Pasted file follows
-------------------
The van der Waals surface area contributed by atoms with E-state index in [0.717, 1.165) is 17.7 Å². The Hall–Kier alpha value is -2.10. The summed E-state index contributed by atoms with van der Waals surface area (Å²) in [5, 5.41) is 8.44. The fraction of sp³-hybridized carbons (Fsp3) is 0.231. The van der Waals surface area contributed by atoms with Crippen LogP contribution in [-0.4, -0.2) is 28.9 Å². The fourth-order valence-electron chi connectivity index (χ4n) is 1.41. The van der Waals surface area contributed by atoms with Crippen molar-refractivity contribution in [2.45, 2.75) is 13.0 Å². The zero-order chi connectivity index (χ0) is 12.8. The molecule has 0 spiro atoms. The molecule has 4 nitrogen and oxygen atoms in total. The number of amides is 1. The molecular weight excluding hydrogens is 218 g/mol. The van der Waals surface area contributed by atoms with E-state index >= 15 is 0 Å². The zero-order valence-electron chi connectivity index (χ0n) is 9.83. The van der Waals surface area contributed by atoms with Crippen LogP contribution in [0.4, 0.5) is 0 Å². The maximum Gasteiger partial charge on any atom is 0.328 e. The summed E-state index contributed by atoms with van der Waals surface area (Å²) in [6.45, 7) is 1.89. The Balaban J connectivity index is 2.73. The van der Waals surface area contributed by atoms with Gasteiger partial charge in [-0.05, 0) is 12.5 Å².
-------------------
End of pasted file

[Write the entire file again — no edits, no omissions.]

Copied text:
The van der Waals surface area contributed by atoms with E-state index in [0.717, 1.165) is 17.7 Å². The Hall–Kier alpha value is -2.10. The summed E-state index contributed by atoms with van der Waals surface area (Å²) in [5, 5.41) is 8.44. The fraction of sp³-hybridized carbons (Fsp3) is 0.231. The van der Waals surface area contributed by atoms with Crippen LogP contribution in [-0.4, -0.2) is 28.9 Å². The fourth-order valence-electron chi connectivity index (χ4n) is 1.41. The van der Waals surface area contributed by atoms with Crippen molar-refractivity contribution in [2.45, 2.75) is 13.0 Å². The zero-order chi connectivity index (χ0) is 12.8. The molecule has 0 spiro atoms. The molecule has 4 nitrogen and oxygen atoms in total. The number of amides is 1. The molecular weight excluding hydrogens is 218 g/mol. The van der Waals surface area contributed by atoms with E-state index >= 15 is 0 Å². The zero-order valence-electron chi connectivity index (χ0n) is 9.83. The van der Waals surface area contributed by atoms with Crippen LogP contribution in [0.4, 0.5) is 0 Å². The maximum Gasteiger partial charge on any atom is 0.328 e. The summed E-state index contributed by atoms with van der Waals surface area (Å²) in [6.45, 7) is 1.89. The Balaban J connectivity index is 2.73. The van der Waals surface area contributed by atoms with Gasteiger partial charge in [-0.05, 0) is 12.5 Å².